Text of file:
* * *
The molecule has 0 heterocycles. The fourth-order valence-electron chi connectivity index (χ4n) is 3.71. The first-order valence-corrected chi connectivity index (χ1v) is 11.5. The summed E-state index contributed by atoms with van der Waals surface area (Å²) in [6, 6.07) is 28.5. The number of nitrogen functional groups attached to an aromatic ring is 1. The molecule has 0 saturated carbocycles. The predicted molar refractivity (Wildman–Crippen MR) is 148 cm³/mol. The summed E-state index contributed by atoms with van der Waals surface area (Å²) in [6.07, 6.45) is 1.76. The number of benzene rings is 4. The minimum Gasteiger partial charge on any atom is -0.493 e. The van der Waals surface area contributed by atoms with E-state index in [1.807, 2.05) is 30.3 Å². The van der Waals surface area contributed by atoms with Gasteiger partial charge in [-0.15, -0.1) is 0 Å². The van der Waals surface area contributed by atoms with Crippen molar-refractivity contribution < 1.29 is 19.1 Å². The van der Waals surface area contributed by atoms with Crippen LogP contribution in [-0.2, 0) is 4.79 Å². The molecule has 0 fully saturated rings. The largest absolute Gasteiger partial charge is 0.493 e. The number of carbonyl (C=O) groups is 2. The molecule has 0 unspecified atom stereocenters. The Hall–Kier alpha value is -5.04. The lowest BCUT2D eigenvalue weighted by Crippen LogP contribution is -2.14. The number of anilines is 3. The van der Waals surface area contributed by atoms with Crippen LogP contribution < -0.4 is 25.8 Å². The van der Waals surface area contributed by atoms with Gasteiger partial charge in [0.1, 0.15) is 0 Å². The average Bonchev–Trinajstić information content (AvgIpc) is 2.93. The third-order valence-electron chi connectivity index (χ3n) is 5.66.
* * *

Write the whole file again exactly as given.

The molecule has 0 heterocycles. The fourth-order valence-electron chi connectivity index (χ4n) is 3.71. The first-order valence-corrected chi connectivity index (χ1v) is 11.5. The summed E-state index contributed by atoms with van der Waals surface area (Å²) in [6, 6.07) is 28.5. The number of nitrogen functional groups attached to an aromatic ring is 1. The molecule has 0 saturated carbocycles. The predicted molar refractivity (Wildman–Crippen MR) is 148 cm³/mol. The summed E-state index contributed by atoms with van der Waals surface area (Å²) in [6.07, 6.45) is 1.76. The number of benzene rings is 4. The minimum Gasteiger partial charge on any atom is -0.493 e. The van der Waals surface area contributed by atoms with E-state index in [1.807, 2.05) is 30.3 Å². The van der Waals surface area contributed by atoms with Gasteiger partial charge in [-0.15, -0.1) is 0 Å². The van der Waals surface area contributed by atoms with Crippen molar-refractivity contribution < 1.29 is 19.1 Å². The van der Waals surface area contributed by atoms with Crippen LogP contribution in [-0.2, 0) is 4.79 Å². The molecule has 0 fully saturated rings. The largest absolute Gasteiger partial charge is 0.493 e. The number of carbonyl (C=O) groups is 2. The molecule has 0 unspecified atom stereocenters. The Hall–Kier alpha value is -5.04. The lowest BCUT2D eigenvalue weighted by Crippen LogP contribution is -2.14. The number of anilines is 3. The van der Waals surface area contributed by atoms with Crippen LogP contribution < -0.4 is 25.8 Å². The van der Waals surface area contributed by atoms with Gasteiger partial charge in [0.1, 0.15) is 0 Å². The average Bonchev–Trinajstić information content (AvgIpc) is 2.93. The third-order valence-electron chi connectivity index (χ3n) is 5.66.